“TriPollar is a truly innovative technology that delivers what patients worldwide have been waiting for- a pain free, safe and effective solution for body contouring. The latest study clearly demonstrated that TriPollar RF technology provides beneficial effects on the reduction of abdomen and thigh circumferences and an overall improvement in the appearance of cellulite” said Dr. Manuskiatti, lead investigator for Pollogen’s clinical trial and Associate Professor at the Department of Dermatology at the Siniraj Hospital, Thailand.

Ms Yfat Scialom, CEO of Pollogen commented: ” The study show that the innovative TriPollar RF technology, developed by Pollogen, delivers consistent and effective results without pain and adverse side effects as proven once again by the leading scientists and labs in the world. Our customers worldwide are benefiting from the most advance RF technology bringing safe, effective solution to a new standard. Since the launch of Pollogen’s professional anti-aging and body contouring products two years ago, we have successfully captured the attention of physicians and estheticians in over 50 countries world wide, and we look forward to continued success in the future”.

Find out more at Tripollar

Omega 3 – How to find the best by the experts at Croda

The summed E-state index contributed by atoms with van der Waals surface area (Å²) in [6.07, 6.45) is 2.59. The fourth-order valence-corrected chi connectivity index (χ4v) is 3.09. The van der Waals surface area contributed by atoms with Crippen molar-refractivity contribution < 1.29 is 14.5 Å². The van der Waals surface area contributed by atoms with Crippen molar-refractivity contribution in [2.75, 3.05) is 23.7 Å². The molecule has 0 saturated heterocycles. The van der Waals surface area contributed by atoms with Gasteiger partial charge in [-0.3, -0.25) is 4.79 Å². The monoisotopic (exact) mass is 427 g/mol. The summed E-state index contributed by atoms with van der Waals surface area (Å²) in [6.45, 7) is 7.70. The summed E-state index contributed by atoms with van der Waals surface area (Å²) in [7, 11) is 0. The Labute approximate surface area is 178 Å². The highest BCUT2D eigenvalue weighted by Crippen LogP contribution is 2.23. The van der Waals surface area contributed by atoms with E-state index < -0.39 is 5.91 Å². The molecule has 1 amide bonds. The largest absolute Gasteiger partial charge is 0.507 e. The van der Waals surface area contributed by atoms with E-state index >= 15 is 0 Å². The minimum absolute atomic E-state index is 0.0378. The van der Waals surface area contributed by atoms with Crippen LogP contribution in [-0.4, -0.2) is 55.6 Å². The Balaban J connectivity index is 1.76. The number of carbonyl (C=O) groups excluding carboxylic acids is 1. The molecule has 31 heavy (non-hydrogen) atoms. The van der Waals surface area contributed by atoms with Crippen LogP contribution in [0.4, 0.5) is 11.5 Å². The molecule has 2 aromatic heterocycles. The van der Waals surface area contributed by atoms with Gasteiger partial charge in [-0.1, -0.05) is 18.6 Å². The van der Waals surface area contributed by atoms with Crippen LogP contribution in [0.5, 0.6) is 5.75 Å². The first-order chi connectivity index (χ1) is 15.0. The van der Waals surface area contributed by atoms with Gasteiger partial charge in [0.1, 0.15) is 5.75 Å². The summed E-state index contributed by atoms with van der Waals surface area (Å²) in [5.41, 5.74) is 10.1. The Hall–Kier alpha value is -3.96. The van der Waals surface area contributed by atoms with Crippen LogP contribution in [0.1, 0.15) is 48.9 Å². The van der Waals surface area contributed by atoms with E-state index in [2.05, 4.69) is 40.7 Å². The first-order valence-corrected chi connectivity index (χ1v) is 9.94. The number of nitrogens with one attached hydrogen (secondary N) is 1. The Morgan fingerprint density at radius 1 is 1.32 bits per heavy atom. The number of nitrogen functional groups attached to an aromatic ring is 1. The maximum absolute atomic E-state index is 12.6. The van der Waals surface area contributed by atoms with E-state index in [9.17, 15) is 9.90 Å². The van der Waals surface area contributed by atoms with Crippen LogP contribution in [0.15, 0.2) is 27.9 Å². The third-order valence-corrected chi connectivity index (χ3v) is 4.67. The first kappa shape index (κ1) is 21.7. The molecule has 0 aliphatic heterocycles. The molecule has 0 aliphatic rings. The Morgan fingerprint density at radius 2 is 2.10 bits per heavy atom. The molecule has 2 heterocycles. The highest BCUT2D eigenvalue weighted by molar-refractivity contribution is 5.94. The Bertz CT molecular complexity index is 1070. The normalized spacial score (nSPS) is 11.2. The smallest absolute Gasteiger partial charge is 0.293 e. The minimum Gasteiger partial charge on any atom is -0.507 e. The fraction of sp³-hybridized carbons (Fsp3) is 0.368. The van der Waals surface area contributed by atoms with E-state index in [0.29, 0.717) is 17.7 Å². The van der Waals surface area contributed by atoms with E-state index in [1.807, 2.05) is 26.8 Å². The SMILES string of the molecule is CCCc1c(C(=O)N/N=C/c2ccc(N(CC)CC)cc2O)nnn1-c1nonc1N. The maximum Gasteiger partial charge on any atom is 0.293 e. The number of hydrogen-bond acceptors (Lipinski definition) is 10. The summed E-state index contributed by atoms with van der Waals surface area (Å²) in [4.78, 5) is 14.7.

Recent media reports have shown that omega 3 supplements on the UK high street vary significantly in terms of the amount of essential fatty acids they contain. Trying to cut through the confusion for consumers is becoming increasingly paramount, because omega 3 fatty acids have clear benefits for many areas of our health and lifestyle, such as heart, circulation and brain health. But we need to seek the best possible quality – and the question remains, how can we tell what’s best?

Pure concentration

An exciting new development area at the top end of the omega 3 spectrum is in high potency, high purity omega 3 marine-based supplement concentrates, which are creating new opportunities and bringing additional health benefits to consumers. They are enriched in EPA, (Eicosapentaenoic Acid), DHA (Docosahexaenoic Acid), and in some, the newly emerging DPA (Docosapentaenoic Acid), seen by experts as the next generation in omega 3 for heart health. Concentrates are distilled and refined during several processes, which also reduces the level of saturates and contaminants which may remain in more unrefined 18/12 grades.